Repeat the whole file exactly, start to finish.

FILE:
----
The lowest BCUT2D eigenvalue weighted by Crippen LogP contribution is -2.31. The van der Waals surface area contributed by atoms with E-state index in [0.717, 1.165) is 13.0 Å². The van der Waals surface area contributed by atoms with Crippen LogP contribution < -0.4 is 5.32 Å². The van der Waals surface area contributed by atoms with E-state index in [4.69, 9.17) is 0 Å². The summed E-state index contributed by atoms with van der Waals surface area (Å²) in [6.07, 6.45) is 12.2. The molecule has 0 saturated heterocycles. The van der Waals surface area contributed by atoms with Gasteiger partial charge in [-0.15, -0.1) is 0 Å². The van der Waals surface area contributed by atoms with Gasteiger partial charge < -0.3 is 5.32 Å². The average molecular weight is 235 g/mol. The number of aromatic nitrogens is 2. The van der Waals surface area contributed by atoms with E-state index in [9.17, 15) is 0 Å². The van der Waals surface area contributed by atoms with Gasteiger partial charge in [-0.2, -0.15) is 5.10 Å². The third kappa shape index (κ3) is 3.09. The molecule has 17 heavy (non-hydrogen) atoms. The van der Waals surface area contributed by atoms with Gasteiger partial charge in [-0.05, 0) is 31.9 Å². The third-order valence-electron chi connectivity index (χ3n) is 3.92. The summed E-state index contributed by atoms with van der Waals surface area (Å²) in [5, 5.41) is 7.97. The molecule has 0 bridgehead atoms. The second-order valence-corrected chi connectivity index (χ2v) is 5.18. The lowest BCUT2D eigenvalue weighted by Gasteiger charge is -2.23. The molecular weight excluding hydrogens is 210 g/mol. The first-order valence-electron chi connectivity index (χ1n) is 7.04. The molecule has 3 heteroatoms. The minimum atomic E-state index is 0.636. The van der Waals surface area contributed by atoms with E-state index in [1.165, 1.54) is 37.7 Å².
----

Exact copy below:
The lowest BCUT2D eigenvalue weighted by Crippen LogP contribution is -2.31. The van der Waals surface area contributed by atoms with E-state index in [0.717, 1.165) is 13.0 Å². The van der Waals surface area contributed by atoms with Crippen LogP contribution < -0.4 is 5.32 Å². The van der Waals surface area contributed by atoms with E-state index in [4.69, 9.17) is 0 Å². The summed E-state index contributed by atoms with van der Waals surface area (Å²) in [6.07, 6.45) is 12.2. The molecule has 0 saturated heterocycles. The van der Waals surface area contributed by atoms with Gasteiger partial charge in [-0.15, -0.1) is 0 Å². The van der Waals surface area contributed by atoms with Gasteiger partial charge < -0.3 is 5.32 Å². The average molecular weight is 235 g/mol. The number of aromatic nitrogens is 2. The van der Waals surface area contributed by atoms with E-state index in [9.17, 15) is 0 Å². The van der Waals surface area contributed by atoms with Gasteiger partial charge in [-0.2, -0.15) is 5.10 Å². The third kappa shape index (κ3) is 3.09. The molecule has 17 heavy (non-hydrogen) atoms. The van der Waals surface area contributed by atoms with Gasteiger partial charge in [-0.05, 0) is 31.9 Å². The third-order valence-electron chi connectivity index (χ3n) is 3.92. The summed E-state index contributed by atoms with van der Waals surface area (Å²) in [5, 5.41) is 7.97. The molecule has 0 bridgehead atoms. The second-order valence-corrected chi connectivity index (χ2v) is 5.18. The lowest BCUT2D eigenvalue weighted by Gasteiger charge is -2.23. The molecular weight excluding hydrogens is 210 g/mol. The first-order valence-electron chi connectivity index (χ1n) is 7.04. The molecule has 3 heteroatoms. The minimum atomic E-state index is 0.636. The van der Waals surface area contributed by atoms with E-state index in [1.165, 1.54) is 37.7 Å².